In 2013, the Food and Drug Administration approved the first transcatheter mitral valve repair (TMVr) device for degenerative mitral regurgitation for patients at prohibitive surgical risk. To better understand contemporary utilization trends and outcomes, we reviewed hospitalizations, identified using International Classification of Diseases, Ninth Revision and International Classification of Diseases, Tenth Revision codes, in which the patient underwent TMVr or mitral valve repair (MVr) with a diagnosis of mitral regurgitation, without stenosis, from the National (Nationwide) Inpatient Sample from 2014 to 2017. We included 10,020 hospitalizations in which the patient underwent TMVr and 5845 in which the patient underwent MVr and assessed trends in demographic characteristics, patient comorbidities, total hospital charges, and outcomes. Transcatheter mitral valve repair experienced exponential growth, increasing from 150 to 5115 over the study period (Pc.001 for trend), whereas MVr grew to a lesser degree. The median length of stay for TMVr decreased from 4 to 2 days; mortality declined from 3.3% to 1.6% (P<.001 for both). Both TMVr and MVr rates of discharge home increased over the study period. Total charges for TMVr increased from $149,582 to $178,109, whereas those for MVr increased to a lesser degree, from $149,426 to $157,146 (P<.001 for both). Discharge disposition, length of stay, and in-hospital mortality all exhibited favorable trends for both procedures. Caution must be exercised in direct comparisons between procedures as they target somewhat different populations. With expanded indications for TMVr, we anticipate further increases in procedural volume, although the effect on MVr remains unclear.
Severe mitral regurgitation (MR) is associated with considerable morbidity and mortality, with up to 34% annual mortality with medical management. (1) Until the adoption of percutaneous mitral valve interventions, surgical mitral valve repair (MVr) or replacement were the only available approved interventions for severe MR. In 2011, the Endovascular Valve Edge-to-Edge Repair Study II studied transcatheter mitral valve repair (TMVr) compared with open surgical intervention (repair or replacement) for patients with 3+ or 44- (moderate-to-severe or severe) MR due to primary (degenerative) mitral valve disease. The Endovascular Valve Edge-to-Edge Repair Study II reported noninferiority of TMVr in terms of the primary end point: a composite of freedom from death, surgery for mitral valve dysfunction, or grade 34- or 44- MR. (2) Subsequent follow-up studies found improved quality of life in patients undergoing TMVr. (3) This led to the Food and Drug Administration's (FDA's) approval of the first device in 2013 for patients at prohibitive surgical risk for MVr as well as guideline updates to include its use. (4) Further studies and meta-analyses have revealed similar findings of noninferiority of TMVr vs mitral valve surgery. (5) We sought to analyze trends in the adoption of TMVr relative to MVr as well as outcomes since 2014, the first full year since FDA approval.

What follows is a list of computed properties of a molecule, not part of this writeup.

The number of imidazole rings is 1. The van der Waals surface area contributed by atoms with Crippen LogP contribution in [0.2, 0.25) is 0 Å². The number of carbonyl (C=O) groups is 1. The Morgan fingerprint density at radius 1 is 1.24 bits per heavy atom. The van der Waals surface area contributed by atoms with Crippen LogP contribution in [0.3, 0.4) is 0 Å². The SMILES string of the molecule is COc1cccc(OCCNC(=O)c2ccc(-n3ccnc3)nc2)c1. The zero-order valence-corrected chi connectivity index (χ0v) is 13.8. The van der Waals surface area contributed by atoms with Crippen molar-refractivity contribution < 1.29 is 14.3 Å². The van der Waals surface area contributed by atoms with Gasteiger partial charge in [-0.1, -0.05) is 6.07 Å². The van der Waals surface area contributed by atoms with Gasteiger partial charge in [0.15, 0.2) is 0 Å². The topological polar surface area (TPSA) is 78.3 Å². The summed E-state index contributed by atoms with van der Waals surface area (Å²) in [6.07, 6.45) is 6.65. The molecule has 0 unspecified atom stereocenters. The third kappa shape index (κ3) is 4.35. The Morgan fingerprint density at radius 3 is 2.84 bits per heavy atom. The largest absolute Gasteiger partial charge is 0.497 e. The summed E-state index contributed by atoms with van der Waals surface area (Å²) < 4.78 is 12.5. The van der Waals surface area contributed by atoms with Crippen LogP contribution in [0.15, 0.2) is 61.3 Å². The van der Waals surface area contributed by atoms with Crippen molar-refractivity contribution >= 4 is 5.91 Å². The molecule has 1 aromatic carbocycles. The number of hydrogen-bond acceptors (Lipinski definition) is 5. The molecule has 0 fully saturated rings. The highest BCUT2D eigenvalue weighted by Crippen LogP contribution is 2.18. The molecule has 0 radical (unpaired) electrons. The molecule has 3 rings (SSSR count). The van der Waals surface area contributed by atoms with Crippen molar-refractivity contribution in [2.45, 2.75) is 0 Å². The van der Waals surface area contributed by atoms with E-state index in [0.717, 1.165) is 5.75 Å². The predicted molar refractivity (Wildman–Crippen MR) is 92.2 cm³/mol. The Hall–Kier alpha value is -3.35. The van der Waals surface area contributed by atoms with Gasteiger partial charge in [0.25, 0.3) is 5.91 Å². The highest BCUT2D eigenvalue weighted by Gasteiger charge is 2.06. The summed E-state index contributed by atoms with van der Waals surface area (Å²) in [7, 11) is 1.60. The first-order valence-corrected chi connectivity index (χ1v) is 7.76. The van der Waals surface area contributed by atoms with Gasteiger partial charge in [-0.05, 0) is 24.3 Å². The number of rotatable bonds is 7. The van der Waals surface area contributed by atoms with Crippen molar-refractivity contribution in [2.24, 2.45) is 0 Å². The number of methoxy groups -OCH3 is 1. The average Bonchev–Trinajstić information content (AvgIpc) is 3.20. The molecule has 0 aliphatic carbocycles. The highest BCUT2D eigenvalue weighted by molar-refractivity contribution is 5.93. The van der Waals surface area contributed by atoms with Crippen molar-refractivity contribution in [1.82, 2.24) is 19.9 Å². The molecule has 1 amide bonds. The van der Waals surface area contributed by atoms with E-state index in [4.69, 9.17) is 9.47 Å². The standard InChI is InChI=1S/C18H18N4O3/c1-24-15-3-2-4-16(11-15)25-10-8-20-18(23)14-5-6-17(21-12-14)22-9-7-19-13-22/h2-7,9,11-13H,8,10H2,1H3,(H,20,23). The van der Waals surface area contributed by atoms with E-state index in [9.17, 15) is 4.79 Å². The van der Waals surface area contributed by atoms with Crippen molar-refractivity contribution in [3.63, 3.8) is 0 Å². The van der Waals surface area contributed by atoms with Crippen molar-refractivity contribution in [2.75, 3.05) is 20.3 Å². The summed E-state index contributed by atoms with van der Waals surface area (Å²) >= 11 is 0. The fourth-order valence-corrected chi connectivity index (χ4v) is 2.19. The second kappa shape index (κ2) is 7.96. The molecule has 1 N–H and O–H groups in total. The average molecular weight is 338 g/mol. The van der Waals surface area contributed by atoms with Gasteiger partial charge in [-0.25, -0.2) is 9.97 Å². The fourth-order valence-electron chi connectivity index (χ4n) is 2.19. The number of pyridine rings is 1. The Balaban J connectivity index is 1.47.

PATIENTS AND METHODS Data Source
We analyzed hospitalizations in which patients underwent TMVr or MVr from 2014 to 2017 using the National (Nationwide) Inpatient Sample (NIS), (6) which contains weighted data for more than 35 million annual hospitalizations nationally....